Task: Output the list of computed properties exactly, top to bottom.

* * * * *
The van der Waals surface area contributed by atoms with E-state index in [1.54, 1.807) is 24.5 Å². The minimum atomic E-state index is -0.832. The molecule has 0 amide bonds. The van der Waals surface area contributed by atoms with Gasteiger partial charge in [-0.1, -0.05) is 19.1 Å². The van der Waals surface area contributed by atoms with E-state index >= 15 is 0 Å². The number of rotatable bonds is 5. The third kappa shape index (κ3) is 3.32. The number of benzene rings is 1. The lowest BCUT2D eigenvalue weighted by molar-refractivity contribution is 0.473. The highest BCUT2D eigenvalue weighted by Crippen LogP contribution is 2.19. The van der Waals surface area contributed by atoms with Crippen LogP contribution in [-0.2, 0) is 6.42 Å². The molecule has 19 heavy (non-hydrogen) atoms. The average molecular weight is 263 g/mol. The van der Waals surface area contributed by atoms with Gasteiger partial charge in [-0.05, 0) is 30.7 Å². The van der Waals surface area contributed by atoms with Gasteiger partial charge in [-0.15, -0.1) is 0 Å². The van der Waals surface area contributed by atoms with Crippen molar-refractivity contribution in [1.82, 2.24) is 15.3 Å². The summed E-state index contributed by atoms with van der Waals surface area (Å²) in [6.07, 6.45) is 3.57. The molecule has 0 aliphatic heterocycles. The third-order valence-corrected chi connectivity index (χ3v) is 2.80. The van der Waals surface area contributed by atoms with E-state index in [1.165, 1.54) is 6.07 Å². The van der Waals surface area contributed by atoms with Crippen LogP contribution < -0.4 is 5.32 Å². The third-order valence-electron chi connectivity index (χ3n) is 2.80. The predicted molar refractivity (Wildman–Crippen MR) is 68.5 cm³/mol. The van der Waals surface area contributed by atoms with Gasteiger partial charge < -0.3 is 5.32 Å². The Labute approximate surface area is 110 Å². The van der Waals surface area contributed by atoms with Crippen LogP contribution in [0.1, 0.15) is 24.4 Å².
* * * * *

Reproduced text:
The van der Waals surface area contributed by atoms with E-state index in [1.54, 1.807) is 24.5 Å². The minimum atomic E-state index is -0.832. The molecule has 0 amide bonds. The van der Waals surface area contributed by atoms with Gasteiger partial charge in [-0.1, -0.05) is 19.1 Å². The van der Waals surface area contributed by atoms with E-state index >= 15 is 0 Å². The number of rotatable bonds is 5. The third kappa shape index (κ3) is 3.32. The number of benzene rings is 1. The lowest BCUT2D eigenvalue weighted by molar-refractivity contribution is 0.473. The highest BCUT2D eigenvalue weighted by Crippen LogP contribution is 2.19. The van der Waals surface area contributed by atoms with Crippen LogP contribution in [-0.2, 0) is 6.42 Å². The molecule has 19 heavy (non-hydrogen) atoms. The average molecular weight is 263 g/mol. The van der Waals surface area contributed by atoms with Gasteiger partial charge in [-0.05, 0) is 30.7 Å². The van der Waals surface area contributed by atoms with Gasteiger partial charge in [-0.15, -0.1) is 0 Å². The van der Waals surface area contributed by atoms with Crippen molar-refractivity contribution in [1.82, 2.24) is 15.3 Å². The summed E-state index contributed by atoms with van der Waals surface area (Å²) in [6.07, 6.45) is 3.57. The molecule has 0 aliphatic heterocycles. The third-order valence-corrected chi connectivity index (χ3v) is 2.80. The van der Waals surface area contributed by atoms with E-state index in [1.165, 1.54) is 6.07 Å². The van der Waals surface area contributed by atoms with Crippen LogP contribution < -0.4 is 5.32 Å². The third-order valence-electron chi connectivity index (χ3n) is 2.80. The predicted molar refractivity (Wildman–Crippen MR) is 68.5 cm³/mol. The van der Waals surface area contributed by atoms with Gasteiger partial charge < -0.3 is 5.32 Å². The Labute approximate surface area is 110 Å². The van der Waals surface area contributed by atoms with Crippen LogP contribution in [0.1, 0.15) is 24.4 Å².